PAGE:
I remember lying, something I truly strive every single day not to do, to my parents for at least half of December one year, about who broke the foil-covered chocolate ornaments on the tree and ate part of each ball.  I took the blame so my little brother would not get in trouble...as if my parents really cared. He ate so many of the chocolate balls that no one paid attention to all of the candy canes I pocketed each morning.

On this chilly night, I have a strong feeling, mixed with a  solid haze about the years where I was still living with my parents, split between them since they had divorced. I remember the realization that I really had two sets of parents. There was a dinner when my not-yet-step sisters talked on about going skiing with friends and I wanted so badly to be a part of their world, yet unbeknownst to me, at my other house, I had a new ski jacket, boots and skis waiting for me under the tree. I was a pretty lucky kid.

That was a year when I knew that things had broken, but not forever. I knew my brother and I would never suffer the ill fates that some of my friends had: angry, sad parents, changing schools. With so many parents who really loved us, how could we possibly fail? It's been confirmed in my head, after all of the stories I've heard, just how great we had it, how lucky all of my siblings from both sides are to have so many, many, parents who love them. I say now that I have six parents: the ones I came with, the ones I gained, and the ones I married into. We have that many people loving us, caring about our future, and our children's future. I've got extras looking out for me and the ones I love.

When it is this cold and  I can't sleep, I can remember starting college, and there were so many new-to-me-religions. I was invited to go to Beverly Hills with my Jewish friends, and I craved the solid, persistent, unequivocal religion they experienced. They had family and religion and culture and education all tied-in-to-one thing. It made me understand Catholics better, and Buddhists, and Hindus, and Muslims. It made being a protestant seem bland, or undecided; I church hopped. I only knew I was not a Unitarian.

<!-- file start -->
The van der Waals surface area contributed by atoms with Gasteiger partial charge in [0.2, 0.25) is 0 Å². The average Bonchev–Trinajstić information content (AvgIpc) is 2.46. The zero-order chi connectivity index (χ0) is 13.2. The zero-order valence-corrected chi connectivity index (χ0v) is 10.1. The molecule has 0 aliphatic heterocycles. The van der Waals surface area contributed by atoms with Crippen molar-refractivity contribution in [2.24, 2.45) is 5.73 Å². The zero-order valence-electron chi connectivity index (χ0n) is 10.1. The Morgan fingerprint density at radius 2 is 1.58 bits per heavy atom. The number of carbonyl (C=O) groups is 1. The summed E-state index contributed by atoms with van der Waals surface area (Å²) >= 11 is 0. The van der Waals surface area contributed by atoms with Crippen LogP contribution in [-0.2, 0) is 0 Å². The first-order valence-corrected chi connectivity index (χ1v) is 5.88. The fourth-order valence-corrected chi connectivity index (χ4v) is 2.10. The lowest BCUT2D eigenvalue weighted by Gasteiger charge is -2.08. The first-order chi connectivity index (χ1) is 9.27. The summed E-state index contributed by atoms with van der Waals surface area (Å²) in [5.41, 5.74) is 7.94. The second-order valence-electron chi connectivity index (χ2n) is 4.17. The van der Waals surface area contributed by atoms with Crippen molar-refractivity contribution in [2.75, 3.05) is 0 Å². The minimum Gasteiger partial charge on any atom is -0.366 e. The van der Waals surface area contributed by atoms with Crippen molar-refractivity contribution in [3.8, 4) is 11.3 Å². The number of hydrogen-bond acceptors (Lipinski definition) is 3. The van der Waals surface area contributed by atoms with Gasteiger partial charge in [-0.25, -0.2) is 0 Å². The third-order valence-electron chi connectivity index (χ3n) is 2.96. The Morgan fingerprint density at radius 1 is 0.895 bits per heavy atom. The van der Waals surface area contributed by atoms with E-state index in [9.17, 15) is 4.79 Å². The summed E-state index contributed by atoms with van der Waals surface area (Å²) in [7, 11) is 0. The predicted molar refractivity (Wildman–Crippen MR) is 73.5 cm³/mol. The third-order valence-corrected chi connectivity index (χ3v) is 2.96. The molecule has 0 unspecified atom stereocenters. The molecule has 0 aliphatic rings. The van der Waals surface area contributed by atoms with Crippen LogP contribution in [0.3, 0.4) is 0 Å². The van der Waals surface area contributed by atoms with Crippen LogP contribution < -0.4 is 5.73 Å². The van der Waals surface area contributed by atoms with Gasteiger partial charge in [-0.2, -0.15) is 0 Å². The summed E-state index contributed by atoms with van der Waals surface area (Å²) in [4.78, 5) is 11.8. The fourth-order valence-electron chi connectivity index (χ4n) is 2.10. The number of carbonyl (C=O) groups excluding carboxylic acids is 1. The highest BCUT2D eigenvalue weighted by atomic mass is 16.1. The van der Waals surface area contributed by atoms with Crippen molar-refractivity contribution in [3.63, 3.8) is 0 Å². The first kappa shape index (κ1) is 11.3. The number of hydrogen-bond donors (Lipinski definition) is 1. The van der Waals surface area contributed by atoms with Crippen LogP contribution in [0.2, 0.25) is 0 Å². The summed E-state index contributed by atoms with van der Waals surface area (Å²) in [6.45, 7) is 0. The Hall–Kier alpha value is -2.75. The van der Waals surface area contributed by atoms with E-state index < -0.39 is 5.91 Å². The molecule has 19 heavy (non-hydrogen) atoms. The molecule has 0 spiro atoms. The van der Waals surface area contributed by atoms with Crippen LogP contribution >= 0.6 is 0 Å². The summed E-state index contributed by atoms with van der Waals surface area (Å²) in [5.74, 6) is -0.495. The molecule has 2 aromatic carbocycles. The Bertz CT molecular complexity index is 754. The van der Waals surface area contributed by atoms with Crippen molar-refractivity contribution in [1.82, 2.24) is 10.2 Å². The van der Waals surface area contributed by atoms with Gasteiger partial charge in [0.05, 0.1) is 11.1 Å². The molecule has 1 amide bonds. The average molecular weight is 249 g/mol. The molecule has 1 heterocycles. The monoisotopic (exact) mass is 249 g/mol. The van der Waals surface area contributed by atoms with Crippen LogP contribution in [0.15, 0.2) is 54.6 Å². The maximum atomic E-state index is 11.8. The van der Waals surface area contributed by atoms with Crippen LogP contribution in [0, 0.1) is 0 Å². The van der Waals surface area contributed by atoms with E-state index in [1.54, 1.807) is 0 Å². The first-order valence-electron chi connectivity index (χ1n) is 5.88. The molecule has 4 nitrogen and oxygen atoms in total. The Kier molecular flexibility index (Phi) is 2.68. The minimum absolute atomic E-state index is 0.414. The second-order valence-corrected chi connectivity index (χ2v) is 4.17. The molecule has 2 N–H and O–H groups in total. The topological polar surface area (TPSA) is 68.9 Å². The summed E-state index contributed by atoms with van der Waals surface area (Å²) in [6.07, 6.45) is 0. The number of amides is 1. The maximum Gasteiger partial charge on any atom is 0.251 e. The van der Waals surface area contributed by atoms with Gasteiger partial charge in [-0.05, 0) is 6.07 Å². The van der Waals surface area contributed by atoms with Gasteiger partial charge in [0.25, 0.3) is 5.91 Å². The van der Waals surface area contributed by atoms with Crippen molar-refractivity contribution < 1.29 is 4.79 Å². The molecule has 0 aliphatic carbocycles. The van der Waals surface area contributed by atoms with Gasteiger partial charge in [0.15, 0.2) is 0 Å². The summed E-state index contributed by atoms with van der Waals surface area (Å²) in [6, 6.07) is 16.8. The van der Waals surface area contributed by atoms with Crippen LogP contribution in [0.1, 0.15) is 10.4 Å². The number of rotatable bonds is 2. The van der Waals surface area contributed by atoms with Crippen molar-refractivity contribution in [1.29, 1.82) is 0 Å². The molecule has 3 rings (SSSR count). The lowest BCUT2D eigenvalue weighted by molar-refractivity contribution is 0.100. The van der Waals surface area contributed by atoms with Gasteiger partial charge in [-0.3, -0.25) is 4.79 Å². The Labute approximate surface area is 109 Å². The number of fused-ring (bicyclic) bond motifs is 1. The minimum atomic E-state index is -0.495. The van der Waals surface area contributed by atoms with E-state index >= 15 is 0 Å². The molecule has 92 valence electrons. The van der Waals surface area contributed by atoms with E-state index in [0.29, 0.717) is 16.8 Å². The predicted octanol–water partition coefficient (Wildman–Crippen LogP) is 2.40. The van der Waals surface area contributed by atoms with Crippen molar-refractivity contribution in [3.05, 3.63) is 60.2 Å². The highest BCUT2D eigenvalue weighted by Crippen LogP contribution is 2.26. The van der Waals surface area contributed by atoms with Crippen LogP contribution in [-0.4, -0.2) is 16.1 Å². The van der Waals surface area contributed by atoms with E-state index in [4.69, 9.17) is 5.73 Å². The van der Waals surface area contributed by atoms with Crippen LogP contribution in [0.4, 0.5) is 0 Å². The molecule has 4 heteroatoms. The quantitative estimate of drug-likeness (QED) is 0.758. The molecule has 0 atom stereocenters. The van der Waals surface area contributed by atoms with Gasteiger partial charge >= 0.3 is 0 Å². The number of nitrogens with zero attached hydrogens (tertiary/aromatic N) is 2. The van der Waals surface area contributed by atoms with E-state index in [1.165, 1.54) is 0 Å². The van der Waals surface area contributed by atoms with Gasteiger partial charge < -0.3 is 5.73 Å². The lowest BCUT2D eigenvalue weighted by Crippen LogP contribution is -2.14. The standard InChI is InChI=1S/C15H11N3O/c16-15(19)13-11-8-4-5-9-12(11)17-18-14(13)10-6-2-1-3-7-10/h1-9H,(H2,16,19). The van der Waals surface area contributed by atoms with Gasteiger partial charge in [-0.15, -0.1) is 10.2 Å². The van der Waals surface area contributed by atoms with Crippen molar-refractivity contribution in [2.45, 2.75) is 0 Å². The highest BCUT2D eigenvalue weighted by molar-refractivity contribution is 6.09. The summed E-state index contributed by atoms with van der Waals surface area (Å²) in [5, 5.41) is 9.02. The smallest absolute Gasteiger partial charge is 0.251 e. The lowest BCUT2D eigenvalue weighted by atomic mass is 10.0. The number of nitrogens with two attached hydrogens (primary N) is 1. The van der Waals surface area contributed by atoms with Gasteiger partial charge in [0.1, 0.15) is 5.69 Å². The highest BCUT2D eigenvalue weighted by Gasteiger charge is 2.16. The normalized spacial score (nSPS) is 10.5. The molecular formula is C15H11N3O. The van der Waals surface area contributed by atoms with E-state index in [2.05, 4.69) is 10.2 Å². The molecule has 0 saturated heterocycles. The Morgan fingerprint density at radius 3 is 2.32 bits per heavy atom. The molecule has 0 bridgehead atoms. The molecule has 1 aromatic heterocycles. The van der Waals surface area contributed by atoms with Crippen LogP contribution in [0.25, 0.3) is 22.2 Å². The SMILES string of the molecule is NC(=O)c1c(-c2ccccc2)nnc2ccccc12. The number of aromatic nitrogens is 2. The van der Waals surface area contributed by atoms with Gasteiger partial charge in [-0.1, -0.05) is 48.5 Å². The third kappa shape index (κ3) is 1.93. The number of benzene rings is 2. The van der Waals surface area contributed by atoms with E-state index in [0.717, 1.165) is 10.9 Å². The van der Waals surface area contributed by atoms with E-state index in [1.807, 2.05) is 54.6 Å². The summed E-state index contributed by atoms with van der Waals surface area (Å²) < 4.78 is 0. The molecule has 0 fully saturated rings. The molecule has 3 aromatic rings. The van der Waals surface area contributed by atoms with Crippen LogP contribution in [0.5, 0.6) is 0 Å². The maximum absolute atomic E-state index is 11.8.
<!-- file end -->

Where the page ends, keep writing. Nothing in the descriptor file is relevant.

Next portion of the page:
I can remember, on a cold day like today sitting in the 1st Congregational Church in Berkeley, with my very kind boyfriend trying to figure out how to be a critical thinker and a Christian in one fell swoop, something he had perfected, an armor he wore without shame or arrogance. The church was clapboard and painted buttercup yellow inside, and the pews were smooth; the coffee was weak, but it was served with a smile. None of those things were a good fit for me, not the boy or the little yellow church.

I can remember racing home for the holidays, the acrid smell of tobacco in the car as my best freshman-year friend and I traveled down I-5. Thirty-eight degrees, windows open, pretending that cigarettes and 87 mph in a two door Toyota Corona couldn't shave a moment off our lives. My dad told me I should wait a bit to call him the next time I drove down, because he could do math, and knew that we never should have arrived that quickly.

In this sleeplessness, I feel the physical ache of working at the Big Blue Logo Box store I ran way back when, as the store manager. Looking at my watch (!) 4:45 pm on December 24, knowing that it would take me an hour to get to the airport, and my flight left at 6:10 pm. I remember thinking that the only place to be for Christmas was somewhere in Orange County, where the sun is shining, the grass is green, the orange and palm trees sway. I can remember the joy of exiting the plane wearing the most awesome all-wool sweater skirt and jacket with a black bowler hat and the most precious Mary Jane character shoes, with dark black tights, and realizing that upon disembarkation, I looked like someone heading to Annie Hall's funeral.

The cold, the not-sleepiness, makes me remember the nights I spent poring over books and charts trying to figure out who I would be, and the timeline it should follow. I thought my security, my future, my lifetime happiness, was most strongly knotted to marriage, which would bring me children, and a spouse, which would, in turn, garner praise from my parents. And I had hoped I would find satisfaction for myself, because for whatever shortcomings I have, I always thought my children will be better than I will ever be. I thought my awareness of my weaknesses would somehow give them strength. At the time, with all of my education and desire to succeed in the business world, I really thought I had only two tasks to get right: be married to good man, and be a good mom.

But even now on this sleepless winter night, I can feel the anxiety of trying to be the right person, the right girlfriend. I can feel the needs-to-be written-about experience of my underwear, every piece of of lacy bit I couldn't afford, falling out of my suitcase and down the airport luggage carousal, a ten foot drop, waiting to be swept up into the arms, of what I thought at the time, was going to be my father-in-law. I can remember, as my nose chilled and my cheeks pinked to a hue unknown at makeup counters, thinking that perhaps, I had just become a story in some other family's life.

Numbed hands and toes, I remember declaring my love for Descartes as snow fell around us, feeling warm in what what was surely a blizzard. I remember the longest drive home that day in the windy Jeep.